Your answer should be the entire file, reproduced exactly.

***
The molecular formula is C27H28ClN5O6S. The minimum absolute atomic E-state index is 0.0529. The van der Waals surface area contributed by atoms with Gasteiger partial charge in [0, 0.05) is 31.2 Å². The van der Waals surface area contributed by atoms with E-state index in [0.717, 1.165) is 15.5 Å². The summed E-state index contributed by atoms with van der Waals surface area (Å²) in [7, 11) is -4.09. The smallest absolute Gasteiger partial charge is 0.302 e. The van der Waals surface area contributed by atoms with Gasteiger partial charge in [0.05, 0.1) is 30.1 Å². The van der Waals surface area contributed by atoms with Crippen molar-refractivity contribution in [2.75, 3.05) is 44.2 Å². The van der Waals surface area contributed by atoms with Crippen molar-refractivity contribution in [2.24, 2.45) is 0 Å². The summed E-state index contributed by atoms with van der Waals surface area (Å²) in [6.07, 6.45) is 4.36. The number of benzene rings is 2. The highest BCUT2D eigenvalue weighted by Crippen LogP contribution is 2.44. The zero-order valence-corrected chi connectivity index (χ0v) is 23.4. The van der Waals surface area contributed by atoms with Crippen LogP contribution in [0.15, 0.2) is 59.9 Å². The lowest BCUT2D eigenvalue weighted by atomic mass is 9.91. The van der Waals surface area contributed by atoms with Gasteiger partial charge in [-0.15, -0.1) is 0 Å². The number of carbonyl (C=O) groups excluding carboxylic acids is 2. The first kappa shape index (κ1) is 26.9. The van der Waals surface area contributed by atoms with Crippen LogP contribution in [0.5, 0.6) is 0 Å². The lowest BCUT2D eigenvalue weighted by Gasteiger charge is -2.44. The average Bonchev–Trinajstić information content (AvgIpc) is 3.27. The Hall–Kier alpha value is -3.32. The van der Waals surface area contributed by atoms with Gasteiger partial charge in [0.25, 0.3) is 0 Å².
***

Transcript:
The molecular formula is C27H28ClN5O6S. The minimum absolute atomic E-state index is 0.0529. The van der Waals surface area contributed by atoms with Gasteiger partial charge in [0, 0.05) is 31.2 Å². The van der Waals surface area contributed by atoms with E-state index in [0.717, 1.165) is 15.5 Å². The summed E-state index contributed by atoms with van der Waals surface area (Å²) in [7, 11) is -4.09. The smallest absolute Gasteiger partial charge is 0.302 e. The van der Waals surface area contributed by atoms with Gasteiger partial charge in [0.05, 0.1) is 30.1 Å². The van der Waals surface area contributed by atoms with Crippen molar-refractivity contribution in [2.75, 3.05) is 44.2 Å². The van der Waals surface area contributed by atoms with Crippen molar-refractivity contribution in [2.24, 2.45) is 0 Å². The summed E-state index contributed by atoms with van der Waals surface area (Å²) in [6.07, 6.45) is 4.36. The number of benzene rings is 2. The highest BCUT2D eigenvalue weighted by Crippen LogP contribution is 2.44. The zero-order valence-corrected chi connectivity index (χ0v) is 23.4. The van der Waals surface area contributed by atoms with Crippen LogP contribution in [0.15, 0.2) is 59.9 Å². The lowest BCUT2D eigenvalue weighted by atomic mass is 9.91. The van der Waals surface area contributed by atoms with Gasteiger partial charge in [-0.15, -0.1) is 0 Å². The number of carbonyl (C=O) groups excluding carboxylic acids is 2. The first kappa shape index (κ1) is 26.9. The van der Waals surface area contributed by atoms with Crippen LogP contribution in [0.5, 0.6) is 0 Å². The lowest BCUT2D eigenvalue weighted by Gasteiger charge is -2.44. The average Bonchev–Trinajstić information content (AvgIpc) is 3.27. The Hall–Kier alpha value is -3.32. The van der Waals surface area contributed by atoms with Gasteiger partial charge in [0.25, 0.3) is 0 Å².